"OK, like I say, renovations are required, and to pay for that we do have to sign a 5 year contract.  If we break the contract or sell our home before then, we'll be responsible for the balance left to pay off the renovation costs.   If we sign up, a contractor will isolate part of our house into a hotel-like room with its own bathroom and private entrance.  When the work is done, the room gets listed on the HomeHotelCoin phone app.  When anyone is traveling through town, they can book our room right on their phone.  We don't have to interact with customers at all.  They pay with HomeHotelCoin which they can buy at any digital currency exchange, like that Digital Currency Exchange of Texas I was telling you about.  Once a customer books the room and pays, they get a code to get in the door, and we just get an email that someone is coming.  We don't even have to be there to check them in."

Marge looked even more skeptical.  "Who cleans the room?"

"Ohhhh, that's where this gets so amazing.  First off, the contractor gets a cut of the coins for his work; that's his incentive.  Second, housekeeping agents do their part for a portion of the coins as well.  In fact, most anything needed to make this service work is built into the system.  We don't have to do anything.  If we wanted, we could include our pool as part of the amenities for the room, and then there are built in features to include pool maintenance as well."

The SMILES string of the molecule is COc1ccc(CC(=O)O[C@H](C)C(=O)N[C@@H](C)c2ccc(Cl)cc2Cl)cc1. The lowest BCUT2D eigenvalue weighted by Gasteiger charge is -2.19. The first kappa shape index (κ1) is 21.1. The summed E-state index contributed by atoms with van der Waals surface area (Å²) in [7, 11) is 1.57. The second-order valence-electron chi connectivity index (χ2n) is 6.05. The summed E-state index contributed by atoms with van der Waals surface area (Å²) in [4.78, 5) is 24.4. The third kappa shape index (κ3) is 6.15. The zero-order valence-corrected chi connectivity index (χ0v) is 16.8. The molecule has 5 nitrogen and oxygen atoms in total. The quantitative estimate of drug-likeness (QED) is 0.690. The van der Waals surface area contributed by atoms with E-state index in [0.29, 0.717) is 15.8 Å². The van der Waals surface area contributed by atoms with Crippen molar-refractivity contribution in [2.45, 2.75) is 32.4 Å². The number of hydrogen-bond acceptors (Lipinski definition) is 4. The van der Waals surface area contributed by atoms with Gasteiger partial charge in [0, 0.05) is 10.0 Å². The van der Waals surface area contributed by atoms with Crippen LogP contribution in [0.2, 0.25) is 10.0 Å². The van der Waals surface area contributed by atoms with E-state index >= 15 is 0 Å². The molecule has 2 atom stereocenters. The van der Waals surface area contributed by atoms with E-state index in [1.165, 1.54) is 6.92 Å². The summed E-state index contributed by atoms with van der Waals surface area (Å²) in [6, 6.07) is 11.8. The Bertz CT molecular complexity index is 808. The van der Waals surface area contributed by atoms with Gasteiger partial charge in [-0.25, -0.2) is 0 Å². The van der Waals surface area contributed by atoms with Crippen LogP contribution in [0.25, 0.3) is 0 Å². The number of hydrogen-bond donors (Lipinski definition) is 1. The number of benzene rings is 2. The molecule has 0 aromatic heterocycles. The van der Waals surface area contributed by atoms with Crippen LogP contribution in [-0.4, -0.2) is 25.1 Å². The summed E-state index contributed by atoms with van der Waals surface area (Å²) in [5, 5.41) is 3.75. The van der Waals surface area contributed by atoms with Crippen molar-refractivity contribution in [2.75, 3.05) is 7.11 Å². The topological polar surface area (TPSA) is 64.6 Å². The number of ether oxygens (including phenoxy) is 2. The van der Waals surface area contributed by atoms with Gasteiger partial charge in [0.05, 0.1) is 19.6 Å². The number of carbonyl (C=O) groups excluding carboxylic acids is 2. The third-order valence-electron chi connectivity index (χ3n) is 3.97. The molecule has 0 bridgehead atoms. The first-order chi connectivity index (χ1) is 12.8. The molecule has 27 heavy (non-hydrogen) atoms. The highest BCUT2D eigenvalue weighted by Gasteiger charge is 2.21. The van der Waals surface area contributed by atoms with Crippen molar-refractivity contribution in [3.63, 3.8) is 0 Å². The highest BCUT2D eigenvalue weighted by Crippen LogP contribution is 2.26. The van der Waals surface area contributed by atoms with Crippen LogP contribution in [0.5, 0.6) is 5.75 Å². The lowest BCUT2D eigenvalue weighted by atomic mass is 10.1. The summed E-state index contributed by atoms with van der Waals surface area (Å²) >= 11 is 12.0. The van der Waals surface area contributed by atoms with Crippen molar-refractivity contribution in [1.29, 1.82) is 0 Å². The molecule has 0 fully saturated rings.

Marge's mind immediately went on with all the things that could go wrong, obnoxious guests, damage to the room, psychopathic murderers trying to stay there, and on and on.

Vern continued, "They've already thought of everything, private security, built in deposits, and biding systems to allocate the right amount of coin for each job.  Everyone involved gets rated:  our room, the customers, the contractor, housekeeping, maintenance, and security.   If we say we don't want to deal with any customer who has less than 5 stars, the app doesn't even allow our room to show up for anyone with less than 5 stars.   It is the same for the housekeeping; there are default settings, but we can adjust what rating we demand from the cleaners, as well as how much coin to allocate for them.   Hah, but obviously if we demand 5 stars and only pay 1 percent, we might not get any takers on the cleaning.  Everything is on a bidding system."